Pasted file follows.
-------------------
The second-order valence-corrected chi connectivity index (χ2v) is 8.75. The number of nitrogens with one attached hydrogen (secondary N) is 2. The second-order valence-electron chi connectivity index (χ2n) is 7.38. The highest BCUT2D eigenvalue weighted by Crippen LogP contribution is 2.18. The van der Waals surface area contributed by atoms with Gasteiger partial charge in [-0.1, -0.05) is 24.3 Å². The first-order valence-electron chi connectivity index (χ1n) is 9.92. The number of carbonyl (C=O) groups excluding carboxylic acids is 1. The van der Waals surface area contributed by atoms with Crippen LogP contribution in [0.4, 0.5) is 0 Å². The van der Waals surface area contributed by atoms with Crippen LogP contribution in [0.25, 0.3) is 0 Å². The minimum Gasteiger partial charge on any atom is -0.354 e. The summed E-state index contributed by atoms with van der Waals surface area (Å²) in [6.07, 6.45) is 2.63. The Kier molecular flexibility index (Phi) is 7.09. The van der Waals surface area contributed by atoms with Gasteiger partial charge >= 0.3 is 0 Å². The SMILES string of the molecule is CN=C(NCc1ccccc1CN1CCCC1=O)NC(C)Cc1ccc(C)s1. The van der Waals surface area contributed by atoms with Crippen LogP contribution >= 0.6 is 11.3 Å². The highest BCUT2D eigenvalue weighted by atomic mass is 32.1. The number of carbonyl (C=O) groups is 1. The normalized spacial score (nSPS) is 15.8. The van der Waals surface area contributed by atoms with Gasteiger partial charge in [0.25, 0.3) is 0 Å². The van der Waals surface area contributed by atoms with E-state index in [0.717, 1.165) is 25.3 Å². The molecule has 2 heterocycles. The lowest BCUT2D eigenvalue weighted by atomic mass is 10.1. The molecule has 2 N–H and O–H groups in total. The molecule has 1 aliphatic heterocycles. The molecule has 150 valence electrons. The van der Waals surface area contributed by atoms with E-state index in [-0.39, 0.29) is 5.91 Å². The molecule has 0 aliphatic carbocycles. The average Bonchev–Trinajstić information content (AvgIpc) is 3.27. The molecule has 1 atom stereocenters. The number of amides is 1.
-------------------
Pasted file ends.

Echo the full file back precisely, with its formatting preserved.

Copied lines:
The second-order valence-corrected chi connectivity index (χ2v) is 8.75. The number of nitrogens with one attached hydrogen (secondary N) is 2. The second-order valence-electron chi connectivity index (χ2n) is 7.38. The highest BCUT2D eigenvalue weighted by Crippen LogP contribution is 2.18. The van der Waals surface area contributed by atoms with Gasteiger partial charge in [-0.1, -0.05) is 24.3 Å². The first-order valence-electron chi connectivity index (χ1n) is 9.92. The number of carbonyl (C=O) groups excluding carboxylic acids is 1. The van der Waals surface area contributed by atoms with Crippen LogP contribution in [0.4, 0.5) is 0 Å². The van der Waals surface area contributed by atoms with Crippen LogP contribution in [0.25, 0.3) is 0 Å². The minimum Gasteiger partial charge on any atom is -0.354 e. The summed E-state index contributed by atoms with van der Waals surface area (Å²) in [6.07, 6.45) is 2.63. The Kier molecular flexibility index (Phi) is 7.09. The van der Waals surface area contributed by atoms with Gasteiger partial charge >= 0.3 is 0 Å². The SMILES string of the molecule is CN=C(NCc1ccccc1CN1CCCC1=O)NC(C)Cc1ccc(C)s1. The van der Waals surface area contributed by atoms with Crippen LogP contribution >= 0.6 is 11.3 Å². The highest BCUT2D eigenvalue weighted by atomic mass is 32.1. The number of carbonyl (C=O) groups is 1. The normalized spacial score (nSPS) is 15.8. The van der Waals surface area contributed by atoms with Gasteiger partial charge in [0.25, 0.3) is 0 Å². The van der Waals surface area contributed by atoms with E-state index in [0.717, 1.165) is 25.3 Å². The molecule has 2 heterocycles. The lowest BCUT2D eigenvalue weighted by atomic mass is 10.1. The molecule has 2 N–H and O–H groups in total. The molecule has 1 aliphatic heterocycles. The molecule has 150 valence electrons. The van der Waals surface area contributed by atoms with E-state index in [-0.39, 0.29) is 5.91 Å². The molecule has 0 aliphatic carbocycles. The average Bonchev–Trinajstić information content (AvgIpc) is 3.27. The molecule has 1 atom stereocenters. The number of amides is 1.